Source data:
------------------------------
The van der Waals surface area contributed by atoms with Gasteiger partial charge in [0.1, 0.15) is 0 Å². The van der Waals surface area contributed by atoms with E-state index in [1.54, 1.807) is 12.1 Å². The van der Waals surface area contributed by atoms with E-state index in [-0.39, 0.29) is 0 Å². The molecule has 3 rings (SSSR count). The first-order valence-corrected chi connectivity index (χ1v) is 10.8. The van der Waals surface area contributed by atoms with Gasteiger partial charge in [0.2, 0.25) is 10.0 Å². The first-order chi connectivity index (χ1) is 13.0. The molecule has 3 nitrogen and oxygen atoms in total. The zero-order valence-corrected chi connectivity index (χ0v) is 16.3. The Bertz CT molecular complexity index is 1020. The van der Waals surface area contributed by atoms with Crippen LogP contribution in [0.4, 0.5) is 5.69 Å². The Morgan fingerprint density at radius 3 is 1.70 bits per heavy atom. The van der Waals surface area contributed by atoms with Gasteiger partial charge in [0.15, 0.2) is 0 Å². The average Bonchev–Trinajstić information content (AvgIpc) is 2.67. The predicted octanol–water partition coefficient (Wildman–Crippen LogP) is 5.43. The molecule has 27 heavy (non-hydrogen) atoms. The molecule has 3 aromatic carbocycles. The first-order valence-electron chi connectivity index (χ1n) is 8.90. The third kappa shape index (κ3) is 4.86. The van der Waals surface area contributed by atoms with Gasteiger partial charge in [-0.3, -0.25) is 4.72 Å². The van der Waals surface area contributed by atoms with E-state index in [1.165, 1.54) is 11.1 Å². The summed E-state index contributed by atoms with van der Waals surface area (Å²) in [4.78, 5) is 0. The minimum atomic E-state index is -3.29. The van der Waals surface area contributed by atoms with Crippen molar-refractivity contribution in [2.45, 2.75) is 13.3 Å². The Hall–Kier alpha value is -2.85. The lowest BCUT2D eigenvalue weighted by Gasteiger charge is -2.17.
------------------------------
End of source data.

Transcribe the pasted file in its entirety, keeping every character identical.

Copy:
The van der Waals surface area contributed by atoms with Gasteiger partial charge in [0.1, 0.15) is 0 Å². The van der Waals surface area contributed by atoms with E-state index in [1.54, 1.807) is 12.1 Å². The van der Waals surface area contributed by atoms with E-state index in [-0.39, 0.29) is 0 Å². The molecule has 3 rings (SSSR count). The first-order valence-corrected chi connectivity index (χ1v) is 10.8. The van der Waals surface area contributed by atoms with Gasteiger partial charge in [0.2, 0.25) is 10.0 Å². The first-order chi connectivity index (χ1) is 13.0. The molecule has 3 nitrogen and oxygen atoms in total. The zero-order valence-corrected chi connectivity index (χ0v) is 16.3. The Bertz CT molecular complexity index is 1020. The van der Waals surface area contributed by atoms with Crippen LogP contribution in [0.4, 0.5) is 5.69 Å². The Morgan fingerprint density at radius 3 is 1.70 bits per heavy atom. The van der Waals surface area contributed by atoms with Gasteiger partial charge in [0.15, 0.2) is 0 Å². The average Bonchev–Trinajstić information content (AvgIpc) is 2.67. The predicted octanol–water partition coefficient (Wildman–Crippen LogP) is 5.43. The molecule has 27 heavy (non-hydrogen) atoms. The molecule has 3 aromatic carbocycles. The first-order valence-electron chi connectivity index (χ1n) is 8.90. The third kappa shape index (κ3) is 4.86. The van der Waals surface area contributed by atoms with Gasteiger partial charge in [-0.3, -0.25) is 4.72 Å². The van der Waals surface area contributed by atoms with E-state index in [1.165, 1.54) is 11.1 Å². The summed E-state index contributed by atoms with van der Waals surface area (Å²) in [4.78, 5) is 0. The minimum atomic E-state index is -3.29. The van der Waals surface area contributed by atoms with Crippen molar-refractivity contribution in [2.45, 2.75) is 13.3 Å². The Hall–Kier alpha value is -2.85. The lowest BCUT2D eigenvalue weighted by Gasteiger charge is -2.17.